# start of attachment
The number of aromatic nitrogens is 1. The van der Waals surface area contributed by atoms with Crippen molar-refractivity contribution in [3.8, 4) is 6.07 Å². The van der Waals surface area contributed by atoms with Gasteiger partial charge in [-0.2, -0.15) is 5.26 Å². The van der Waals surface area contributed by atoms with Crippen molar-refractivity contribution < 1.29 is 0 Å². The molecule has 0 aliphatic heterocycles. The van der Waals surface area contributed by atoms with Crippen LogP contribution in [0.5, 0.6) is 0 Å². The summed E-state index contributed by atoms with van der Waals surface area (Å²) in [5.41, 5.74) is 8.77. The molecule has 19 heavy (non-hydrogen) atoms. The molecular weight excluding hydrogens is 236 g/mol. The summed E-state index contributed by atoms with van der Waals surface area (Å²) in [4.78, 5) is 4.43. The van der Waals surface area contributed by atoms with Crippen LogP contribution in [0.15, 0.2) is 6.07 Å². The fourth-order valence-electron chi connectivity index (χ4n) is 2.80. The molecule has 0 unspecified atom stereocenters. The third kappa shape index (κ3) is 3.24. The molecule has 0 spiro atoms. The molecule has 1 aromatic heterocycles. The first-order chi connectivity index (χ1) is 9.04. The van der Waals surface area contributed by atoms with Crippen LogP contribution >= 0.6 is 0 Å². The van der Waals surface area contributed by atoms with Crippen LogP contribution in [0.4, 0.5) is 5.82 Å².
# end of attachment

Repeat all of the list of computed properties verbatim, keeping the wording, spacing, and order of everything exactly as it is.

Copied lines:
The number of aromatic nitrogens is 1. The van der Waals surface area contributed by atoms with Crippen molar-refractivity contribution in [3.8, 4) is 6.07 Å². The van der Waals surface area contributed by atoms with Gasteiger partial charge in [-0.2, -0.15) is 5.26 Å². The van der Waals surface area contributed by atoms with Crippen molar-refractivity contribution < 1.29 is 0 Å². The molecule has 0 aliphatic heterocycles. The van der Waals surface area contributed by atoms with Crippen LogP contribution in [0.5, 0.6) is 0 Å². The summed E-state index contributed by atoms with van der Waals surface area (Å²) in [5.41, 5.74) is 8.77. The molecule has 19 heavy (non-hydrogen) atoms. The molecular weight excluding hydrogens is 236 g/mol. The summed E-state index contributed by atoms with van der Waals surface area (Å²) in [4.78, 5) is 4.43. The van der Waals surface area contributed by atoms with Crippen LogP contribution in [0.15, 0.2) is 6.07 Å². The fourth-order valence-electron chi connectivity index (χ4n) is 2.80. The molecule has 0 unspecified atom stereocenters. The third kappa shape index (κ3) is 3.24. The molecule has 0 spiro atoms. The molecule has 1 aromatic heterocycles. The first-order chi connectivity index (χ1) is 9.04. The van der Waals surface area contributed by atoms with Crippen LogP contribution >= 0.6 is 0 Å². The van der Waals surface area contributed by atoms with Crippen LogP contribution in [0.4, 0.5) is 5.82 Å².